In December, Felix Kjellberg threatened to take his star power off YouTube.
Turns out, it was a ruse. The Swede behind the PewDiePie character admitted in a video that he was trying to boost his YouTube fan numbers to more than 50 million. Irreverence like this has turned him into the biggest celebrity on YouTube and helped the Google site become the world’s largest online video service.
Until, late on Monday, it became a liability. Google said it was removing PewDiePie’s channel from its premium advertising service and canceling his YouTube series after he published videos with anti-Semitic messages.
The controversy is a setback for YouTube’s strategy of promoting premium content that attracts top advertising rates, and its newer attempt to get viewers to pay for original TV shows and movies. Kjellberg’s series “Scare PewDiePie” was one of the shows on this subscription service, known as YouTube Red.
YouTube’s programming strategy is devoted to the young, aspiring filmmakers, video bloggers and sketch comedians that first used the site. Unlike Netflix Inc. and Amazon.com Inc., which have spent billions of dollars on programming from professionals already working in the Hollywood system, YouTube has funded original shows from PewDiePie, Joey Graceffa and Rhett Link.
These stars help YouTube stand out from the crowd, but are harder to control. They built large followings speaking their minds without the filter of a producer or the restraints of a traditional media company.
Dropped by Maker
The antics of YouTube stars are subject to greater scrutiny since large media companies gobbled up many of YouTube’s biggest channels. PewDiePie’s freewheeling style didn’t sit well at Walt Disney Co., whose Maker Studios cut ties with Kjellberg earlier on Monday in response to the videos. The Wall Street Journal first reported on Disney’s move.
YouTube determined that some of Kjellberg’s videos, which included one where he paid for two men to unfurl a sign reading “Death to All Jews,” violated its standards for advertiser-friendly content. However, YouTube decided that the videos didn’t cross its threshold for hate speech, which specifies that content must be intended to incite violence.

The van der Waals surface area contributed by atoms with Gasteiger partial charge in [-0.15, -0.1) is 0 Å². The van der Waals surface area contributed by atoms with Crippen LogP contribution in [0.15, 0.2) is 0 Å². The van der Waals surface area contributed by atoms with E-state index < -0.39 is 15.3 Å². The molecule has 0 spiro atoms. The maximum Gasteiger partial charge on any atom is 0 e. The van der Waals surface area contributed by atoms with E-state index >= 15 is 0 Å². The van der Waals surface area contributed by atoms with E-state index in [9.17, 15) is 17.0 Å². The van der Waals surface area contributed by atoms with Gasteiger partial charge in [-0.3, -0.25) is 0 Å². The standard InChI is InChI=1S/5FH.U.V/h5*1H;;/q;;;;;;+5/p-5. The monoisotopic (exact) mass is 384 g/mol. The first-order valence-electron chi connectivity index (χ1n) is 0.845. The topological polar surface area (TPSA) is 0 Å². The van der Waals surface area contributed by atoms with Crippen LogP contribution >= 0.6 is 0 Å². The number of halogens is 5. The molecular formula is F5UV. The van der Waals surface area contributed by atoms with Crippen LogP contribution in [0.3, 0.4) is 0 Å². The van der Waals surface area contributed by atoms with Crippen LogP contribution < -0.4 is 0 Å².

So the company dropped Kjellberg from Google Preferred, its white-glove service for brand-safe ads, and canceled the second season of his show for YouTube Red. It didn’t remove Kjellberg’s videos from its site, nor restrict him from the regular system that drives most YouTube ads. A YouTube spokeswoman declined to comment further on the decision.
For Google, the public rebuke of YouTube’s biggest star won’t materially affect advertising sales. YouTube sells most of its ad in bulk, not around particular channels. And PewDiePie, though popular, accounts for a tiny fraction of overall viewership on a video site where thousands of channels have millions of subscribers.
“It’s one creator,” said Richard Greenfield, an analyst at BTIG LLC. “YouTube is far, far stronger than any one creator.”
Still, the move may put other YouTube creators on notice.
While removing the offending videos from premium ad deals was warranted, YouTube may risk pushing away creators if its standards look too stringent, said Jill Sherman, senior vice president at advertising agency DigitasLBi. “The second it feels policed or overly mandated, it starts to feel like prime-time television,” she said. “And that’s exactly what YouTube doesn’t want.”
Google doesn’t disclose YouTube revenue, but has said repeatedly that it is, along with mobile ads, a primary driver of growth. During the fourth quarter, Ruth Porat, Chief Financial Officer of Google parent Alphabet Inc., said YouTube was seeing “tremendous growth.”
She wouldn’t share how many paid subscribers YouTube Red has. “We’re pleased with the early success,” Porat said. “It’s still early days. It takes a while to build a subscription business here.”